This article is only available in the PDF format. Download the PDF to view the article, as well as its associated figures and tables.
It is not often that a man has the privilege, by living long enough, of seeing his dreams come true. Rochon-Duvigneaud, now in his middle eighties, but in no way less alert than when I first knew him, over a quarter of a century ago, seems to have had this luck. He was one of the most prominent French ophthalmologists by profession, but he strikes one as having always been a zoologist and a student of comparative anatomy by taste. He retired from active duty in the Laennec Hospital, Paris, in 1926 and has spent the last fifteen years in collecting his previous papers, completing his studies of animal eyes and writing this remarkable book on the eyes and vision of the vertebrates.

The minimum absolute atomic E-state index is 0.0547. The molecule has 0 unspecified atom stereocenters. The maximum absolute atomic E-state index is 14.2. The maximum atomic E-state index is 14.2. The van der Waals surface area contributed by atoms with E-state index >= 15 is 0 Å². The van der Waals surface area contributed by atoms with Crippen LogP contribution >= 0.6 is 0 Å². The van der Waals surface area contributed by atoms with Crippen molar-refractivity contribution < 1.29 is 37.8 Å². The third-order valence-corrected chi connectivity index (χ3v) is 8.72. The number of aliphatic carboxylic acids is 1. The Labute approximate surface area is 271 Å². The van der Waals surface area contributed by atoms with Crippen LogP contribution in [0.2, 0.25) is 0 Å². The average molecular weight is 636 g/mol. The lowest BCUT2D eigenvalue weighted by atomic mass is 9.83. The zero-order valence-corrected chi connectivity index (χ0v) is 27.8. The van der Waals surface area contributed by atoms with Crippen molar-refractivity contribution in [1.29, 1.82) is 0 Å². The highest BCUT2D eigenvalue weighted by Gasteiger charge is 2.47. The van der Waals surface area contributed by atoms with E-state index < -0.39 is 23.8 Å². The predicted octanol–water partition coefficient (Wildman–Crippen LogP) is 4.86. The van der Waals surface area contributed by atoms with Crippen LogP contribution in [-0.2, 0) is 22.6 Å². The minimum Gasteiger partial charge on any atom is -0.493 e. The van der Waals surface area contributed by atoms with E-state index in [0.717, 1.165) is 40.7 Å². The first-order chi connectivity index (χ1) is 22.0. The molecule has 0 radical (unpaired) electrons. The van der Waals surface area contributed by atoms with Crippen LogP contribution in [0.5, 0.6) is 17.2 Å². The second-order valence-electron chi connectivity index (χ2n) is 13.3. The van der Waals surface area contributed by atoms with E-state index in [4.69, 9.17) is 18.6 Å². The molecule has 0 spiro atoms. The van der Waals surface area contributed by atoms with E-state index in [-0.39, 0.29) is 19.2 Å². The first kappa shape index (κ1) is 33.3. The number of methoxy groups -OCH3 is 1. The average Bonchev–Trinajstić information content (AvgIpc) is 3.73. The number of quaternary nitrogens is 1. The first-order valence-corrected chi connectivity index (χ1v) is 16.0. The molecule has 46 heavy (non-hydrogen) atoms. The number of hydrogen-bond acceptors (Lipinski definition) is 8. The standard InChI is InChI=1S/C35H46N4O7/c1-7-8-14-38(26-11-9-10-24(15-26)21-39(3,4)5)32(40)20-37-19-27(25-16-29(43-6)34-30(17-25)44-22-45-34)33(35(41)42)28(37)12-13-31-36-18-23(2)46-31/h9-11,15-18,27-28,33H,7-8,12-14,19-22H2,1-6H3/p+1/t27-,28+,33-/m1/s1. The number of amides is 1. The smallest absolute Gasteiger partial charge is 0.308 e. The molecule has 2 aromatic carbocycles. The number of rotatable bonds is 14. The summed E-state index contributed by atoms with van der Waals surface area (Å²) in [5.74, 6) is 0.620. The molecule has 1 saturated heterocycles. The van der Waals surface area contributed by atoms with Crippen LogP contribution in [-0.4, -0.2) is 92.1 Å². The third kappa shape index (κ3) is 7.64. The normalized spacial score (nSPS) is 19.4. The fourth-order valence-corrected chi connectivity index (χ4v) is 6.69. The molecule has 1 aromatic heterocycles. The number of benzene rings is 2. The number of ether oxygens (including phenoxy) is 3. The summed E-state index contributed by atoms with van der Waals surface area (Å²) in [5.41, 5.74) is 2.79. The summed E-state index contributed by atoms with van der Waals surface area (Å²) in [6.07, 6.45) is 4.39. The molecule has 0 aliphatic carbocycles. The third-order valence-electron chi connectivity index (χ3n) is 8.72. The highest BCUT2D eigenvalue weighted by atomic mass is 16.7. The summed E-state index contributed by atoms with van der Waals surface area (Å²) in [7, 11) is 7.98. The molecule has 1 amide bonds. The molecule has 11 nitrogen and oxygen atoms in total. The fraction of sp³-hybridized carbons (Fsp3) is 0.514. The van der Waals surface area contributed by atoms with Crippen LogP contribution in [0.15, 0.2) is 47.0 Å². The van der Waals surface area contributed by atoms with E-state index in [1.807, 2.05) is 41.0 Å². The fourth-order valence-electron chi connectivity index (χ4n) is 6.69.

Chapter 1, which contains 150 pages, gives a description of the human eye, with constant reference to similar structures in animals. Chapter 2 (30 pages) deals with
Hartmann E. Les yeux et la vision des verébrés. Arch Ophthalmol. 1947;38(3):412–413. doi:10.1001/archopht.1947.00900010421017
Customize your JAMA Network experience by selecting one or more topics from the list below.
Create a personal account or sign in to: